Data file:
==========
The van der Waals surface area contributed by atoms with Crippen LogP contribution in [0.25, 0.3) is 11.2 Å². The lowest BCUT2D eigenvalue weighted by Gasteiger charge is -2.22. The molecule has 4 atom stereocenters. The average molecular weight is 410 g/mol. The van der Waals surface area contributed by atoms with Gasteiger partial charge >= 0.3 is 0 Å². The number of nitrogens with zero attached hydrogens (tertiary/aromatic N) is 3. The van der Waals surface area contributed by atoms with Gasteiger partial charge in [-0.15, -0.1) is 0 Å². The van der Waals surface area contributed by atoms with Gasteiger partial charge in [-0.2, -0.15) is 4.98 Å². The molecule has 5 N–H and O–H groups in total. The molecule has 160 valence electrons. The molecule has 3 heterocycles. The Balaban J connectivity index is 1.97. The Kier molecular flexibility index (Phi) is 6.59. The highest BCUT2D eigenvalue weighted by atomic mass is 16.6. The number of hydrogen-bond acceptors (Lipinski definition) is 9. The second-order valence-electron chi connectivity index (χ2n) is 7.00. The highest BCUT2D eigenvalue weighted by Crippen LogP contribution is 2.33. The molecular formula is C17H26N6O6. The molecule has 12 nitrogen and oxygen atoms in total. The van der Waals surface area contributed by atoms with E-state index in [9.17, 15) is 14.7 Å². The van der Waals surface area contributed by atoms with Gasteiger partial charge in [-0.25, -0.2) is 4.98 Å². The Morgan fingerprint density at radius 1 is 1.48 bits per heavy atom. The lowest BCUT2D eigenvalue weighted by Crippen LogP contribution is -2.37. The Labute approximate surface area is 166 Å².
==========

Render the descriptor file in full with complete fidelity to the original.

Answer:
The van der Waals surface area contributed by atoms with Crippen LogP contribution in [0.25, 0.3) is 11.2 Å². The lowest BCUT2D eigenvalue weighted by Gasteiger charge is -2.22. The molecule has 4 atom stereocenters. The average molecular weight is 410 g/mol. The van der Waals surface area contributed by atoms with Gasteiger partial charge >= 0.3 is 0 Å². The number of nitrogens with zero attached hydrogens (tertiary/aromatic N) is 3. The van der Waals surface area contributed by atoms with Gasteiger partial charge in [-0.15, -0.1) is 0 Å². The van der Waals surface area contributed by atoms with Gasteiger partial charge in [-0.2, -0.15) is 4.98 Å². The molecule has 5 N–H and O–H groups in total. The molecule has 160 valence electrons. The molecule has 3 heterocycles. The Balaban J connectivity index is 1.97. The Kier molecular flexibility index (Phi) is 6.59. The highest BCUT2D eigenvalue weighted by atomic mass is 16.6. The number of hydrogen-bond acceptors (Lipinski definition) is 9. The second-order valence-electron chi connectivity index (χ2n) is 7.00. The highest BCUT2D eigenvalue weighted by Crippen LogP contribution is 2.33. The molecular formula is C17H26N6O6. The molecule has 12 nitrogen and oxygen atoms in total. The van der Waals surface area contributed by atoms with E-state index in [9.17, 15) is 14.7 Å². The van der Waals surface area contributed by atoms with Gasteiger partial charge in [-0.25, -0.2) is 4.98 Å². The Morgan fingerprint density at radius 1 is 1.48 bits per heavy atom. The lowest BCUT2D eigenvalue weighted by Crippen LogP contribution is -2.37. The Labute approximate surface area is 166 Å².